Barrett’s Ulcers

Another name for barrett’s ulcers is esophageal ulcers. In a Barrett’s ulcer the patient has shallow erosions in the esophagial lining, usually on the lining present in the lower portion of the esophagus.

Esophageal ulcers are commonly associated with another ulcer condition called peptic ulcer disease, which refers to ulcers or painful sores in the stomach lining. Using certain medications for long periods of time can also damage the esophagus and in turn cause barrett’s ulcers. Aspirin is one such example. Long term use of other nonsteroidal anti-inflammatory drugs (NSAIDs,) like ibuprofen and naproxen, can also increase the risk of this condition, as can long term use of corticosteroids in combination with NSAIDs.

Common symptoms of esophageal ulcers

Barrett’s ulcers patients show the same symptoms as the patients of other gastrointestinal ulcers. Symptoms include chest pain, vomiting, vomiting blood, nausea, weight loss, and pain in the upper abdomen.

You must immediately consult your doctor if you show experience these symptoms. Otherwise your condition can deteriorate fast and become worse.

Risk factors of esophageal ulcers

There are many risk factors of esophageal ulcers. Many of these risk factors in under your control like tobacco consumption and diet. Taking care of such controllable risk factors can help you reduce your risk of esophageal ulcers.

The following list of risk factors of barrett’s ulcers is extensive, and inclusive of all common risk factors, but it is not complete.

Smoking and Alcohol

Smoking is linked with innumerable health conditions. It can increase your risk of GERD and Barrett’s Esophagus, both these diseases increases the risk of developing esophageal ulcers.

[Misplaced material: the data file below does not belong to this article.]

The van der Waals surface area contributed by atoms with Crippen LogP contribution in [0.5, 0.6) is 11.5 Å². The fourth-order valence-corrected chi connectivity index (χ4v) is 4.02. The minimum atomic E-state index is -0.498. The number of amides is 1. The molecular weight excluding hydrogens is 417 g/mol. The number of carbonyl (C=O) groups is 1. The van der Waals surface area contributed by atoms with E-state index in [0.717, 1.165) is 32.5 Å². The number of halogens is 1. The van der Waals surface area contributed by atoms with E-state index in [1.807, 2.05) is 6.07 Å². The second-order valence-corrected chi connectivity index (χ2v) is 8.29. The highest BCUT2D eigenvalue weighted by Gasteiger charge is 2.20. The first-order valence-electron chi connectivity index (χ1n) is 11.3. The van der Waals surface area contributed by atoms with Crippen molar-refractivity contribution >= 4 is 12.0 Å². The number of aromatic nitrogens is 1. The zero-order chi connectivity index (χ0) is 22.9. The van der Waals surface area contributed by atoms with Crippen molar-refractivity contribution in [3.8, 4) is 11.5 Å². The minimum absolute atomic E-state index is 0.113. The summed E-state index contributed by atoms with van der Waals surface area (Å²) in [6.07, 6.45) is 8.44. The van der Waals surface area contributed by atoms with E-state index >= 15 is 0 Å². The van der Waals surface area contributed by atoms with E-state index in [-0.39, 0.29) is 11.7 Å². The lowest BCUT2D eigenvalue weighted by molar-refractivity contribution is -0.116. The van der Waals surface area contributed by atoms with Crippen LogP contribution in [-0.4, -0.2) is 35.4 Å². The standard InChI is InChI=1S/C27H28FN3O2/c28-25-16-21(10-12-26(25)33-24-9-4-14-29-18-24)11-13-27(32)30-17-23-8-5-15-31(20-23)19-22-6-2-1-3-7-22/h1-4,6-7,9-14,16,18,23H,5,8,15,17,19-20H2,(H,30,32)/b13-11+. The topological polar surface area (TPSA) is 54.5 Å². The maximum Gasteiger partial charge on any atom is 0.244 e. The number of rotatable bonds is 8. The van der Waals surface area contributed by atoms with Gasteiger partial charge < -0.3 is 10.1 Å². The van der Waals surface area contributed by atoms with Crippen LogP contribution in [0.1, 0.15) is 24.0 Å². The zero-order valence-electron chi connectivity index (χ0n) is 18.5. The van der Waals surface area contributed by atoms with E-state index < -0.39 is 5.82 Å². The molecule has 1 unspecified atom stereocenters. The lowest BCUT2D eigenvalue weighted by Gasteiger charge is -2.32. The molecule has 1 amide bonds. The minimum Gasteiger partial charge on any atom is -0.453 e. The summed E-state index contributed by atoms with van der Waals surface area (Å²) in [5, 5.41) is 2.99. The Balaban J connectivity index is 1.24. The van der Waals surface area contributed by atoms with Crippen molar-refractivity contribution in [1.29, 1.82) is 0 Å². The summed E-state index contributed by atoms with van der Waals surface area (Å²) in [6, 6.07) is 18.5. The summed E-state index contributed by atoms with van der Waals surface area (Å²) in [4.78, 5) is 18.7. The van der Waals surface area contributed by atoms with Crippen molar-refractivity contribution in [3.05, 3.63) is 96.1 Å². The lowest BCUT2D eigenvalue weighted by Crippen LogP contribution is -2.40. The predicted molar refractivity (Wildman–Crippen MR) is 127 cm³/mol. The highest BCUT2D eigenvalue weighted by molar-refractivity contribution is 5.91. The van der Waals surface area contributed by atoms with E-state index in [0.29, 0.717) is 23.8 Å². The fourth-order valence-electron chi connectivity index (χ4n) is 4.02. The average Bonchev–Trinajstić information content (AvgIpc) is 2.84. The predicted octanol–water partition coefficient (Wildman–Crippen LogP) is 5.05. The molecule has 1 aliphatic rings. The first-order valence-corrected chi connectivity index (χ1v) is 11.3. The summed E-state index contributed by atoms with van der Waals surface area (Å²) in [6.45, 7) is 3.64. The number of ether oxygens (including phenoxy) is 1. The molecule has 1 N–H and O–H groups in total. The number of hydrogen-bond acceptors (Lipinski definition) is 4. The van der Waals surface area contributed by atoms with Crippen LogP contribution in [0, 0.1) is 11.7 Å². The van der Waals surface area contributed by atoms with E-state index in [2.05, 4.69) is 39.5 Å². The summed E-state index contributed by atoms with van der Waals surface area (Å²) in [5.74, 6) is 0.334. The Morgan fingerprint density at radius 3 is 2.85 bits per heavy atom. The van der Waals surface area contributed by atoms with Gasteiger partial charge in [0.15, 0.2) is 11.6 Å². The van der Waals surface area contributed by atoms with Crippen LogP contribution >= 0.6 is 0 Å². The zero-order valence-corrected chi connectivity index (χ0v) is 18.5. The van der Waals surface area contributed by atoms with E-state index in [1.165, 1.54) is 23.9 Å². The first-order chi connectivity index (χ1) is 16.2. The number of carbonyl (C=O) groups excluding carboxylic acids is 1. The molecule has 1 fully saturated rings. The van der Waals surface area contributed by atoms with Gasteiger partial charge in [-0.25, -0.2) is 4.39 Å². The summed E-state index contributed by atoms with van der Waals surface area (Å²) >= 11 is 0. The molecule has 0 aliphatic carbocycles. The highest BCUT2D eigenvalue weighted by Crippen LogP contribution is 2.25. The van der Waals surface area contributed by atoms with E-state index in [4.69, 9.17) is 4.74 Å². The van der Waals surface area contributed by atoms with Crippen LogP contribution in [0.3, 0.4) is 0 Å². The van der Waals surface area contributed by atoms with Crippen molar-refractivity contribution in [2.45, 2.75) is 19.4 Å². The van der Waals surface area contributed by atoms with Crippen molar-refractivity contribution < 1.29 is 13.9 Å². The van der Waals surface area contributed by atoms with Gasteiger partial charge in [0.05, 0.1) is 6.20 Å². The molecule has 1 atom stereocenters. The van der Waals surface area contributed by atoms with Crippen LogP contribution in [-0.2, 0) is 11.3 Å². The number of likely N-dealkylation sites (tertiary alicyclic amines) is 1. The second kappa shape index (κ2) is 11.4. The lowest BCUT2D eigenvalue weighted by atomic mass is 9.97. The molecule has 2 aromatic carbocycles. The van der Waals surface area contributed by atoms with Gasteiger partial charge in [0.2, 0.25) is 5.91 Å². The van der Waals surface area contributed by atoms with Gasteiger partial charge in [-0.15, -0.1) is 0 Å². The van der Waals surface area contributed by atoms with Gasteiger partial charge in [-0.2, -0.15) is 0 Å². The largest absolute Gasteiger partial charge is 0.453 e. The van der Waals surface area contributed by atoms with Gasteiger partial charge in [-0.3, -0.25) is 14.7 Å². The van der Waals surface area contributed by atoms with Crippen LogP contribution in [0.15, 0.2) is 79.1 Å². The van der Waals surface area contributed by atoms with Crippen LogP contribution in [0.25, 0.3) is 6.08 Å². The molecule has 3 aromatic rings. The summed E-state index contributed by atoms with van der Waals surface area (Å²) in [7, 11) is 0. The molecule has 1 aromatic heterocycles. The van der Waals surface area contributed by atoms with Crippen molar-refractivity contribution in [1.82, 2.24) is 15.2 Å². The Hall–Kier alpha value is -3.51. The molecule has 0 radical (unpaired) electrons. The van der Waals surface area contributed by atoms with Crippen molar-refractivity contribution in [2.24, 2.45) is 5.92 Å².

Alcohol can cause irritation and erosion of mucous lining of the stomach. This in turn can lead to excess production of stomach acid and increase your risk of GERD.

Spicy food

Eating spicy food may increase the risk of damage to esophagus and, in turn, to esophageal ulcer. On the other hand, a diet rich in fruits and vegetables and free of processed meat can significantly reduce your risk to ulcers in the esophagus.


GERD is a condition in which the stomach acid moves up into the esophagus. The most common symptom of this condition is chest pain.

Upward movement of stomach acid or acid reflux causes irritation of the esophagus lining. If the condition is not managed properly, it can lead to complications like esophageal ulcer and even esophageal cancer.

Barrett’s Esophagus

A complication of GERD, Barrett’s Esophagus is characterized by changes in the tissue on the esophagus lining. In this condition, normal tissue presents on the lining of the esophagus start appearing like tissue found in the lining of the intestine. While there is no cure of Barrett’s disease, it can be effectively managed. However, poor management of this disease can cause serious complications.

How are esophageal ulcers diagnosed?

Endoscopy is used for diagnosing this condition. If you show symptoms listed above, your doctor may recommend you to undergo an endoscopy to confirm the presence of ulcers. Treatment of barrett’s ulcers focuses mainly on taking certain medicines and following a healthy diet. Common medicines prescribed to patients include antacids and acid blocker medications. In severe cases, surgery may be recommended.